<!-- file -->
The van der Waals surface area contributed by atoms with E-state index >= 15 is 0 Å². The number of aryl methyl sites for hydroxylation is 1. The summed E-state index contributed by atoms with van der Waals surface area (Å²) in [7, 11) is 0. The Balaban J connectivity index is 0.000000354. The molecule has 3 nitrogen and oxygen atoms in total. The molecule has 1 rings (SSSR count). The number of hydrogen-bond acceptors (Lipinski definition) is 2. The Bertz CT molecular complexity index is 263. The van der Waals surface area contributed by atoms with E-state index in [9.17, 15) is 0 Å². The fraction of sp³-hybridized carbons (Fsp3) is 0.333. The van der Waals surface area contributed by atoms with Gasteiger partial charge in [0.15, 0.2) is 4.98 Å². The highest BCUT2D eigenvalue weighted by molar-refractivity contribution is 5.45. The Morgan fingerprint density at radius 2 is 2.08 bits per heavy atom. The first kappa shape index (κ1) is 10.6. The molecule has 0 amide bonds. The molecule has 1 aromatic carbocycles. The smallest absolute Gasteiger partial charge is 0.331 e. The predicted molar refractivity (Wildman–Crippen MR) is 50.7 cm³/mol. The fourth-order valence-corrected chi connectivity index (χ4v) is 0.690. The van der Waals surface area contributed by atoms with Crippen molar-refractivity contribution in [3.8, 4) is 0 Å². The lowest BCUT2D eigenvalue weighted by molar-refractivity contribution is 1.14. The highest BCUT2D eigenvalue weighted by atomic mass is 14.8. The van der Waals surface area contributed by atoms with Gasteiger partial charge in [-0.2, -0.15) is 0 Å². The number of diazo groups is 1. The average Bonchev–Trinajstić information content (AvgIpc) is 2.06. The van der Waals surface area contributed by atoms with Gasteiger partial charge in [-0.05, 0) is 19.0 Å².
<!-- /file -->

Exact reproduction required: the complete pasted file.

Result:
The van der Waals surface area contributed by atoms with E-state index >= 15 is 0 Å². The number of aryl methyl sites for hydroxylation is 1. The summed E-state index contributed by atoms with van der Waals surface area (Å²) in [7, 11) is 0. The Balaban J connectivity index is 0.000000354. The molecule has 3 nitrogen and oxygen atoms in total. The molecule has 1 rings (SSSR count). The number of hydrogen-bond acceptors (Lipinski definition) is 2. The Bertz CT molecular complexity index is 263. The van der Waals surface area contributed by atoms with E-state index in [9.17, 15) is 0 Å². The fraction of sp³-hybridized carbons (Fsp3) is 0.333. The van der Waals surface area contributed by atoms with Gasteiger partial charge in [0.15, 0.2) is 4.98 Å². The highest BCUT2D eigenvalue weighted by molar-refractivity contribution is 5.45. The Morgan fingerprint density at radius 2 is 2.08 bits per heavy atom. The first kappa shape index (κ1) is 10.6. The molecule has 0 amide bonds. The molecule has 1 aromatic carbocycles. The smallest absolute Gasteiger partial charge is 0.331 e. The predicted molar refractivity (Wildman–Crippen MR) is 50.7 cm³/mol. The fourth-order valence-corrected chi connectivity index (χ4v) is 0.690. The van der Waals surface area contributed by atoms with Crippen molar-refractivity contribution in [3.8, 4) is 0 Å². The lowest BCUT2D eigenvalue weighted by molar-refractivity contribution is 1.14. The highest BCUT2D eigenvalue weighted by atomic mass is 14.8. The van der Waals surface area contributed by atoms with Gasteiger partial charge in [-0.2, -0.15) is 0 Å². The number of diazo groups is 1. The average Bonchev–Trinajstić information content (AvgIpc) is 2.06. The van der Waals surface area contributed by atoms with Gasteiger partial charge in [-0.05, 0) is 19.0 Å².